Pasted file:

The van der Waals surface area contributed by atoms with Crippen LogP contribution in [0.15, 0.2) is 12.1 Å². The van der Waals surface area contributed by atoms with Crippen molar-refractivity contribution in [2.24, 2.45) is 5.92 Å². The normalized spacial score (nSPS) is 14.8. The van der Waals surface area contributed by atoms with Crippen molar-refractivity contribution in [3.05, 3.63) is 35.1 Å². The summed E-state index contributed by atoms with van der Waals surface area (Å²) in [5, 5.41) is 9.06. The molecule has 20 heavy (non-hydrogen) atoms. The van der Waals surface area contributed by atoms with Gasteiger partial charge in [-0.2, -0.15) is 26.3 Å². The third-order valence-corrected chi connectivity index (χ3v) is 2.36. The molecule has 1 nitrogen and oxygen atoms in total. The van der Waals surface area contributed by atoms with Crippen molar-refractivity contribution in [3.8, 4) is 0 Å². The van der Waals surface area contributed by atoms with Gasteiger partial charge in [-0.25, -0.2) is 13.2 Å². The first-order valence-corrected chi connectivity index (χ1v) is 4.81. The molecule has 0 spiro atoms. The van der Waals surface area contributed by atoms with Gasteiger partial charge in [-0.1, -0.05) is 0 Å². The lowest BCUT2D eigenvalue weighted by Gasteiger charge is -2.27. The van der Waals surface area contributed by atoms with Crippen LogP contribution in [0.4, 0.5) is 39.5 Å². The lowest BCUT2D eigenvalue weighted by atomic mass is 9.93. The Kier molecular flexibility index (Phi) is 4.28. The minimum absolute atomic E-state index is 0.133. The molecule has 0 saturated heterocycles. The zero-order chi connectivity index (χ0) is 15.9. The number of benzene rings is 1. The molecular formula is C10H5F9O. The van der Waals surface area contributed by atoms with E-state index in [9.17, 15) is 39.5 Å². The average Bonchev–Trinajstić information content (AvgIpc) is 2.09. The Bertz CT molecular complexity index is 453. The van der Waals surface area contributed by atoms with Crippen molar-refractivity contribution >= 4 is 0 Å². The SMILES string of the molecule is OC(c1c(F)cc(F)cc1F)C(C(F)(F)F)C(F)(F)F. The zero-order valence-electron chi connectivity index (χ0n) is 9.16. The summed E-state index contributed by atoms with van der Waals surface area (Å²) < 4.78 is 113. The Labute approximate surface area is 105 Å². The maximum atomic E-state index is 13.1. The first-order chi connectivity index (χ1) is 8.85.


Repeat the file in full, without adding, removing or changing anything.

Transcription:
The van der Waals surface area contributed by atoms with Crippen LogP contribution in [0.15, 0.2) is 12.1 Å². The van der Waals surface area contributed by atoms with Crippen molar-refractivity contribution in [2.24, 2.45) is 5.92 Å². The normalized spacial score (nSPS) is 14.8. The van der Waals surface area contributed by atoms with Crippen molar-refractivity contribution in [3.05, 3.63) is 35.1 Å². The summed E-state index contributed by atoms with van der Waals surface area (Å²) in [5, 5.41) is 9.06. The molecule has 20 heavy (non-hydrogen) atoms. The van der Waals surface area contributed by atoms with Gasteiger partial charge in [-0.2, -0.15) is 26.3 Å². The third-order valence-corrected chi connectivity index (χ3v) is 2.36. The molecule has 1 nitrogen and oxygen atoms in total. The van der Waals surface area contributed by atoms with Crippen molar-refractivity contribution in [3.8, 4) is 0 Å². The van der Waals surface area contributed by atoms with Gasteiger partial charge in [-0.25, -0.2) is 13.2 Å². The first-order valence-corrected chi connectivity index (χ1v) is 4.81. The molecule has 0 spiro atoms. The van der Waals surface area contributed by atoms with Gasteiger partial charge in [-0.1, -0.05) is 0 Å². The lowest BCUT2D eigenvalue weighted by Gasteiger charge is -2.27. The van der Waals surface area contributed by atoms with Crippen LogP contribution in [0.4, 0.5) is 39.5 Å². The lowest BCUT2D eigenvalue weighted by atomic mass is 9.93. The Kier molecular flexibility index (Phi) is 4.28. The minimum absolute atomic E-state index is 0.133. The molecule has 0 saturated heterocycles. The zero-order chi connectivity index (χ0) is 15.9. The number of benzene rings is 1. The molecular formula is C10H5F9O. The van der Waals surface area contributed by atoms with E-state index in [9.17, 15) is 39.5 Å². The average Bonchev–Trinajstić information content (AvgIpc) is 2.09. The Bertz CT molecular complexity index is 453. The van der Waals surface area contributed by atoms with Crippen molar-refractivity contribution >= 4 is 0 Å². The SMILES string of the molecule is OC(c1c(F)cc(F)cc1F)C(C(F)(F)F)C(F)(F)F. The zero-order valence-electron chi connectivity index (χ0n) is 9.16. The summed E-state index contributed by atoms with van der Waals surface area (Å²) < 4.78 is 113. The Labute approximate surface area is 105 Å². The maximum atomic E-state index is 13.1. The first-order chi connectivity index (χ1) is 8.85.